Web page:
Federal Watchdog Report Details VA Doctor’s Harm to Hundreds of Veterans

A federal investigation found that an Arkansas doctor concealed his substance abuse and erroneous diagnoses from supervisors and his deputy pathologist.

Robert Levy is pictured in a booking photo in 2019. (Washington County Sheriff’s Department via AP, File)

FAYETTEVILLE, Ark. (CN) — Federal investigators released a report Wednesday describing an alcoholic Arkansas pathologist’s thousands of errors that harmed hundreds of Veterans Affairs hospital patients, causing more than a dozen deaths.

Robert Morris Levy was sentenced to 20 years in federal prison in January after a grand jury indicted him in 2019 for the involuntary manslaughter of three patients he had misdiagnosed before falsifying medical records to hide the mistakes he made at the Veterans Health Care System of the Ozarks in Fayetteville, Arkansas, where he was chief of pathology and laboratory medical services.

On Wednesday, the Department of Veterans Affairs’ Office of Inspector General released a report on issues at the Arkansas hospital, concluding an Office of Healthcare Inspections investigation that began in the spring of 2018.

Officials analyzed Levy’s nearly 34,000 cases and found more than 3,000 mistakes, including 589 “major diagnostic discrepancies” between his 2005 hire until his removal in 2018, after he was arrested for drunk driving.

The OIG investigators say Levy admitted to 30 years of alcoholism, noting that he was removed from clinical practice at the hospital in 2016 for just a matter of months before he was reinstated upon the conclusion of a rehabilitation program.

Levy also said he would ingest a drug known as 2-methyl-2-butanol, which he described as similar to alcohol but more potent, to avoid being detected in the hospital’s drug tests.

He manipulated hospital records and data, altering his deputy pathologist’s reviews to make the second opinions appear to concur with Levy’s erroneous diagnoses. Investigators blamed senior staff at the hospital for failing to intervene in Levy’s misconduct.

“The OIG found a culture in which staff did not report serious concerns about Dr. Levy’s conduct in part because of a perception that others had reported or they were concerned about reprisal,” the report states. “Occurring together and over an extended period of time, the consequences were devastating, tragic and deadly.”

The report summarizes Levy’s negligent treatment of five patients, each of whom were unable to properly treat their ailments as a result of Levy’s hasty and inaccurate diagnoses and treatments.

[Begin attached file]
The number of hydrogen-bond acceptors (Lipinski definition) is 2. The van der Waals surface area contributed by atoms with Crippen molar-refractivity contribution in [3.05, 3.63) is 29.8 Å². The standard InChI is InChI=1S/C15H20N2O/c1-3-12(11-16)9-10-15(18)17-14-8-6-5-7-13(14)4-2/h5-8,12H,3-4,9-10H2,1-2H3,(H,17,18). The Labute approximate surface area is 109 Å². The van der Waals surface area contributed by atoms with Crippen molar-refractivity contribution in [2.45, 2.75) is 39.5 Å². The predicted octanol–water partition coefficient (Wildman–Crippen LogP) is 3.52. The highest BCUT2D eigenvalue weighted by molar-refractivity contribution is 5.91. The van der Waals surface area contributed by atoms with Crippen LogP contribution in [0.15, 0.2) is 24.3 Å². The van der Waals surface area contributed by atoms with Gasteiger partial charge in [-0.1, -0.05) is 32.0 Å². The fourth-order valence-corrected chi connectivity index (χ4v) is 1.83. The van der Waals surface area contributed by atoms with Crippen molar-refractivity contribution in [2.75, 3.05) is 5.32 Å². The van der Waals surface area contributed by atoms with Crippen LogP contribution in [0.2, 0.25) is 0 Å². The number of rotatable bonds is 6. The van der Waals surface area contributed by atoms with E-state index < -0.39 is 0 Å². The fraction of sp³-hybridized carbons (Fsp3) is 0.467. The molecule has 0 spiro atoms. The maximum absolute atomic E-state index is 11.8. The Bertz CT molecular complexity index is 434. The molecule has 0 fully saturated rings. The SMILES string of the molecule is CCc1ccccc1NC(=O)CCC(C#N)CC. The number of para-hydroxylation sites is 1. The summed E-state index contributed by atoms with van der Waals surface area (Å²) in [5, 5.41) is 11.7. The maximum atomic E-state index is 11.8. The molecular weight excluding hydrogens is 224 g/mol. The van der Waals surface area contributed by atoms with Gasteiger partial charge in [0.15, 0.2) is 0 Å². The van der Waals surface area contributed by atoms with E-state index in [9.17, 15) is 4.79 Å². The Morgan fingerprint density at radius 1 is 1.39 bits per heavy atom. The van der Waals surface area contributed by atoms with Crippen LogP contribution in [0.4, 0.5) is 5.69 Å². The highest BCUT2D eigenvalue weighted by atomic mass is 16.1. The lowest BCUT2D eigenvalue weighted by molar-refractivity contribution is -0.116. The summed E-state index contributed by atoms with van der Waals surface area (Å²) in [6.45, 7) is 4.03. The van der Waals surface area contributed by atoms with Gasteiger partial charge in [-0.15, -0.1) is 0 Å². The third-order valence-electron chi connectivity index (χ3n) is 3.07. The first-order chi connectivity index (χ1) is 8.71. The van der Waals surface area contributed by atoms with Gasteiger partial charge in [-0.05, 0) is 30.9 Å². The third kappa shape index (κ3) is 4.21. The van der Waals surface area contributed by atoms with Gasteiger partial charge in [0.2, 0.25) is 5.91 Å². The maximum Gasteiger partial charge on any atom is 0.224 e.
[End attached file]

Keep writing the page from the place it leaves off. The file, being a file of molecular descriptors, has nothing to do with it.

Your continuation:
One patient underwent chemotherapy and radiation treatment for lymphoma, though they were suffering small cell carcinoma, which Levy had noted five days after initially diagnosing the patient with lymphoma but never communicated to the patient’s health care providers. This was discovered just two weeks before the patient’s death in 2014.

In another case, Levy told a patient that their prostate biopsy results were benign; when reviewers looked at the six biopsy specimens again in 2018, they noticed cancer in two of them. By then, only end-of-life treatment was available for the patient, who died in 2020.

The report says that Levy’s supervisor, chief of staff Mark Worley, had been informally told by staff as early as 2014 that Levy smelled of alcohol while working, or had noticeable hand tremors and exhibited red, glassy eyes.

That same year, a VA review of Levy’s cases found some of his incorrect diagnoses, but neither Worley nor any other executive hospital staff took further action or implemented stricter monitoring of Levy’s behavior after the discovery, according to Wednesday’s report.

“The failure of facility leaders to take meaningful action after reports of impaired behavior may have preempted further attempts to raise issues of concern,” the report’s conclusion states. “Facility leaders should create an atmosphere where staff are free to comment on ways to improve care and have honest, open discussions to better clinical or administrative practice.”

The report concludes with 12 recommendations for the Department of Veterans Affairs, its under secretary for health and the director of the Fayetteville hospital campus to implement.

Worley, Levy’s supervisor, left the hospital in 2018 to work as a psychiatrist in a Fayetteville community clinic.

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